We propose a new paradigm for ultrasound wave analysis in order to non-invasively compute mechanical properties (nonlinear stiffness) and functional strains in ligaments and tendons. Mechanical properties can diagnose damage or a pathologic state (i.e. tendonitis or tendinosis) and it can quantify the extent of healing. Tissue strains indicate functional loadings for rehabilitation and recovery. If successful, our method will significantly improve upon existing methods and find numerous applications that benefit public health. And, it will provide an improved tool for scientific inquiry in many musculoskeletal studies of relevance to NIAMS. This study applies acoustoelasticity (AE) to biomedical ultrasound imaging for the first time. AE is a mathematical theory that rigorously describes ultrasonic wave propagation in deformed elastic materials, interrelating reflected waves to mechanical properties and strain. After a tissue such as tendon or ligament is stretched (i.e. functionally loaded), AE models wave propagation in a deformed medium more accurately than existing methods. Currently, other ultrasound-based methods use """"""""wave theory"""""""", which does not account for deformation-dependent changes in wave velocity and amplitude. Preliminary studies clearly show that """"""""wave theory"""""""" analysis can cause significant errors when ultrasound is used to compute tissue properties. AE analysis has the potential to: 1) avoid these errors, 2) include tissue non-linearities, 3) acquire all requisite data with one functional loading, and 4) compute strain and mechanical properties in virtually real time. This technique does not require additional force measurements or time-consuming numerical modeling to extract properties. To our knowledge, no existing method can evaluate both applied strain and nonlinear tissue properties simultaneously in virtually real time. This study will test the efficacy of an AE-based technique termed """"""""Acoustoelastic Strain Gauge"""""""" (ASG) on animal tendons (tendons in rat and pig limbs after sacrifice). Tendons will be analyzed in situ, that is, through skin and superficial tissues while being stretched with a mechanical test system. In this study ASG will be applied to porcine flexor tendons (intact and with induced subfailure damage to simulate various levels of 2nd degree sprains). ASG will be applied to rat Achilles tendons (intact and after surgical rupture and various periods of healing). In both animal models, applied strain and strain-dependent tissue properties of the in situ stretched tendons will be evaluated. Strain from ASG will be correlated with strain from a mechanical test system to demonstrate accuracy and repeatability of the ASG technique. This study will determine the ability and sensitivity of ASG to quantify the level of sub-failure damage (as determined by a reduction in ultimate force). Finally, this study will determine the ability of ASG to predict strength recovery during healing.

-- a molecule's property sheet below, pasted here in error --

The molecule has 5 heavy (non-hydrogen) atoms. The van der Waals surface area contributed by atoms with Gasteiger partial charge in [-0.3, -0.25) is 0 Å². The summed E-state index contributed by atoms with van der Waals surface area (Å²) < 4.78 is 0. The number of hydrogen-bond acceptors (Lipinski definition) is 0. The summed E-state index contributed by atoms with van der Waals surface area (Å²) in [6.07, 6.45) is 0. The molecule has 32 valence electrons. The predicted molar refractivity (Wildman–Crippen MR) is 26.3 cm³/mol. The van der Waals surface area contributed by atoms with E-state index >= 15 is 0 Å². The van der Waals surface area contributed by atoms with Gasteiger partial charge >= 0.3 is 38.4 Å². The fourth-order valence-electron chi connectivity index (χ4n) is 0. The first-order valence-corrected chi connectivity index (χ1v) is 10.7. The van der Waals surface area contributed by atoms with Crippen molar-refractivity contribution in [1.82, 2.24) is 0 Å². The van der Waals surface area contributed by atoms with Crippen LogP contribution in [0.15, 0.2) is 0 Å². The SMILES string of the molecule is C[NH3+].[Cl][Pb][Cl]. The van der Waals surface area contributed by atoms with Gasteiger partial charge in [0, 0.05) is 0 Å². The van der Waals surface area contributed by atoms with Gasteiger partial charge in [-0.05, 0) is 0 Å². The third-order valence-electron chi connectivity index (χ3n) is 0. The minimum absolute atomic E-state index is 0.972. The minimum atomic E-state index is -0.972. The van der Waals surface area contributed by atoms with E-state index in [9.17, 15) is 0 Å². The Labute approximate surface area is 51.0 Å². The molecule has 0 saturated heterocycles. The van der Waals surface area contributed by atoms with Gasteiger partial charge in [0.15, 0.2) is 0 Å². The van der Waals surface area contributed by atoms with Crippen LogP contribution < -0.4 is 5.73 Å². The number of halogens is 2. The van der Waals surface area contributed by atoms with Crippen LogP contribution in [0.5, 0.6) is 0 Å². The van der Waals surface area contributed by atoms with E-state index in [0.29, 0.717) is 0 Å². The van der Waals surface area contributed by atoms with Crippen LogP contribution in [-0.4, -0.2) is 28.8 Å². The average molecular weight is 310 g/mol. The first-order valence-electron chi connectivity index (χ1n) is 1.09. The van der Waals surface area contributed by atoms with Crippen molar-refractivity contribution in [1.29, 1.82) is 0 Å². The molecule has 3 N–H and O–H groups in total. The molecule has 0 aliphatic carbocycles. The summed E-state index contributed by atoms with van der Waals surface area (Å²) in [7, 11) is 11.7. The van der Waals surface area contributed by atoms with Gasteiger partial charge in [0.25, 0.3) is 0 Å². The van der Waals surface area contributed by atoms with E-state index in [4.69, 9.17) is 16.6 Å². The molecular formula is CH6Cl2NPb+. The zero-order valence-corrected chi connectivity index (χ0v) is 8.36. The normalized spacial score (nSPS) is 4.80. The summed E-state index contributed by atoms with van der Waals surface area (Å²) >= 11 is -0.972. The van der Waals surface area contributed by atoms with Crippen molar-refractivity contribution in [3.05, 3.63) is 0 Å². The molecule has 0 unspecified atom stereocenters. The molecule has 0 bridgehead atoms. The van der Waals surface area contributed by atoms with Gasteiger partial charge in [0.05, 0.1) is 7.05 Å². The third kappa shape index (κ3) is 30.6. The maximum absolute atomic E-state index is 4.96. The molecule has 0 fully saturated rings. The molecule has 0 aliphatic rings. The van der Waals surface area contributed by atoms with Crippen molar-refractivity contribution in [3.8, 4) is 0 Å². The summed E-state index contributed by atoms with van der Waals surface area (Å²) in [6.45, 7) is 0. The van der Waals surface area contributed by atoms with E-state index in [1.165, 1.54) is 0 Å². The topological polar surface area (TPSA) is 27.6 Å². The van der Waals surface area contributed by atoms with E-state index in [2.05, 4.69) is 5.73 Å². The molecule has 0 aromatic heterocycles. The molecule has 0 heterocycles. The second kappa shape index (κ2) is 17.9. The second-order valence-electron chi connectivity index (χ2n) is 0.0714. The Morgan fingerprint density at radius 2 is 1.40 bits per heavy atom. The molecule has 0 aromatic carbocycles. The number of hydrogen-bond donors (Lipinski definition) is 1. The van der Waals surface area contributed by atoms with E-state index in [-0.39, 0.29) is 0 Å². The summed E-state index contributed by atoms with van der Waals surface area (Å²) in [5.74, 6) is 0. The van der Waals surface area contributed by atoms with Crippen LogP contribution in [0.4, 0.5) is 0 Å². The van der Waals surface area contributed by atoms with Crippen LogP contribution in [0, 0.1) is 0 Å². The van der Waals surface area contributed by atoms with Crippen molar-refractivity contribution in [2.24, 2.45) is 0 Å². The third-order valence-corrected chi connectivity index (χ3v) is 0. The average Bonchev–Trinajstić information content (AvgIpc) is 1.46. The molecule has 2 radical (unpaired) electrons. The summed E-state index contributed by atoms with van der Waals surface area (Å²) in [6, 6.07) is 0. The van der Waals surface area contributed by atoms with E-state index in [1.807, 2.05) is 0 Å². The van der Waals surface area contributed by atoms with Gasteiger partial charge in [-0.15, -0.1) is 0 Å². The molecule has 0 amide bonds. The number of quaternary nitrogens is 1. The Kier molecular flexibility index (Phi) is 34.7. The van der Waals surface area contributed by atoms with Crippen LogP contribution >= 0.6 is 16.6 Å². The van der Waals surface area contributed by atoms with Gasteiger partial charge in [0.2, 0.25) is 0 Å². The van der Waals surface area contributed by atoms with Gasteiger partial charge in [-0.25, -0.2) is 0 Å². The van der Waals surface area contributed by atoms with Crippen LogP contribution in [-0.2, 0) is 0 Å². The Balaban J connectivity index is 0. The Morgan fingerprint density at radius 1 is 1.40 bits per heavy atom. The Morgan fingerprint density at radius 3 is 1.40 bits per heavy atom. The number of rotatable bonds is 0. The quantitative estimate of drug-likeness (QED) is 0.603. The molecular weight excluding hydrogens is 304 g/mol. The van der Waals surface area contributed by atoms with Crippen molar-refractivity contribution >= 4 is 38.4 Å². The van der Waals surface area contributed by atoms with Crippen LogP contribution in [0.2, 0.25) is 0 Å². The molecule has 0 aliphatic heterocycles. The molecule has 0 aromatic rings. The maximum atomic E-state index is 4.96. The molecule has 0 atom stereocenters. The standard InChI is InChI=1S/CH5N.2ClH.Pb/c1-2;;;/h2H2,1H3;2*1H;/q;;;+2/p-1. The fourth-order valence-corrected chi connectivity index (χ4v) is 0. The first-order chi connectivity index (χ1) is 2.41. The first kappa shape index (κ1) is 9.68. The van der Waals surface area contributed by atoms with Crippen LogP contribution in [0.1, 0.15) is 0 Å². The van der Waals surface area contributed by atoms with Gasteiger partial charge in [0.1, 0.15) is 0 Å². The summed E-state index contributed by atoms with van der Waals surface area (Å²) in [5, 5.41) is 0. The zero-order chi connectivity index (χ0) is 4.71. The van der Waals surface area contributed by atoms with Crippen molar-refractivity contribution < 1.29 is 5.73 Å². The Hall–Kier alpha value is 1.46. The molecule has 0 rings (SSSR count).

We propose a new and different method of ultrasound wave analysis to non-invasively measure mechanical properties and functional strains in soft tissues. If successful, this new diagnostic tool be a significant improvement over existing methods and will find numerous applications that benefit public health. Consider, for example, functional strain measurement. In the U.S. more than 12 million people visited orthopedic surgeons in 2003 because of either knee or shoulder problems. Knee ligament injuries are common, and almost all shoulder problems are related to stretched or ruptured tissues with altered functional loads. Consider, for example, mechanical property identification. The American Cancer Society estimated in 2005 that approximately 211,240 women were diagnosed with invasive breast cancer in the U.S. and 232,090 men were diagnosed with prostate cancer. Clearly, non-invasive tissue strain to measure functional loads and non-invasive mechanical properties to distinguish and identify tissue types would be valuable. Our method has the potential to improve upon existing methods in these areas. A recent study in a Medicare population projected that musculoskeletal imaging costs in 2020 will be $3.6 billion, of which $2 billion will be for MRI. Investigators estimated 45% of the MRI diagnoses could have been made with ultrasound, and if appropriately substituted, could result in cost savings of nearly $7 billion over the next 14 years. Innovative developments in ultrasound technology may create value added features resulting in increased interest and significant.